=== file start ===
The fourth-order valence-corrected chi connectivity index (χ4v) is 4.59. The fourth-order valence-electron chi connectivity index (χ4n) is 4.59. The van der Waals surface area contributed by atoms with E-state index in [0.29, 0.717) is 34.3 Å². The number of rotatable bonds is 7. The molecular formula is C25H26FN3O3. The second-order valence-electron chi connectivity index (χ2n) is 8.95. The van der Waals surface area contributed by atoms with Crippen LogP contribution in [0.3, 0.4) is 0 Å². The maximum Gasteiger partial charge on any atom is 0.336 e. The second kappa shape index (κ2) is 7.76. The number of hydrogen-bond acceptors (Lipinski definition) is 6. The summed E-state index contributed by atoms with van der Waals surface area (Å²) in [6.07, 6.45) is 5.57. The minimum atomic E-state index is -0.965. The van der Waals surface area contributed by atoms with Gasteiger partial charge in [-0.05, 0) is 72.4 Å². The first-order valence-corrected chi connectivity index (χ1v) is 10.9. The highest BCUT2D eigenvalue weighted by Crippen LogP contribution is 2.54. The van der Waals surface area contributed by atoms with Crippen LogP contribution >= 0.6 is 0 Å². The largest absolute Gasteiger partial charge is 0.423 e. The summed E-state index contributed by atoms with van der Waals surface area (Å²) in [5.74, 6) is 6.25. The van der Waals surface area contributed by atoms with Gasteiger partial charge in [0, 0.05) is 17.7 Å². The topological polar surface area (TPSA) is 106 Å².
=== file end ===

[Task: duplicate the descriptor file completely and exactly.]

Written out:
The fourth-order valence-corrected chi connectivity index (χ4v) is 4.59. The fourth-order valence-electron chi connectivity index (χ4n) is 4.59. The van der Waals surface area contributed by atoms with E-state index in [0.29, 0.717) is 34.3 Å². The number of rotatable bonds is 7. The molecular formula is C25H26FN3O3. The second-order valence-electron chi connectivity index (χ2n) is 8.95. The van der Waals surface area contributed by atoms with Crippen LogP contribution in [0.3, 0.4) is 0 Å². The maximum Gasteiger partial charge on any atom is 0.336 e. The second kappa shape index (κ2) is 7.76. The number of hydrogen-bond acceptors (Lipinski definition) is 6. The summed E-state index contributed by atoms with van der Waals surface area (Å²) in [6.07, 6.45) is 5.57. The minimum atomic E-state index is -0.965. The van der Waals surface area contributed by atoms with Gasteiger partial charge in [-0.05, 0) is 72.4 Å². The first-order valence-corrected chi connectivity index (χ1v) is 10.9. The highest BCUT2D eigenvalue weighted by Crippen LogP contribution is 2.54. The van der Waals surface area contributed by atoms with Crippen LogP contribution >= 0.6 is 0 Å². The largest absolute Gasteiger partial charge is 0.423 e. The summed E-state index contributed by atoms with van der Waals surface area (Å²) in [5.74, 6) is 6.25. The van der Waals surface area contributed by atoms with Gasteiger partial charge in [0, 0.05) is 17.7 Å². The topological polar surface area (TPSA) is 106 Å².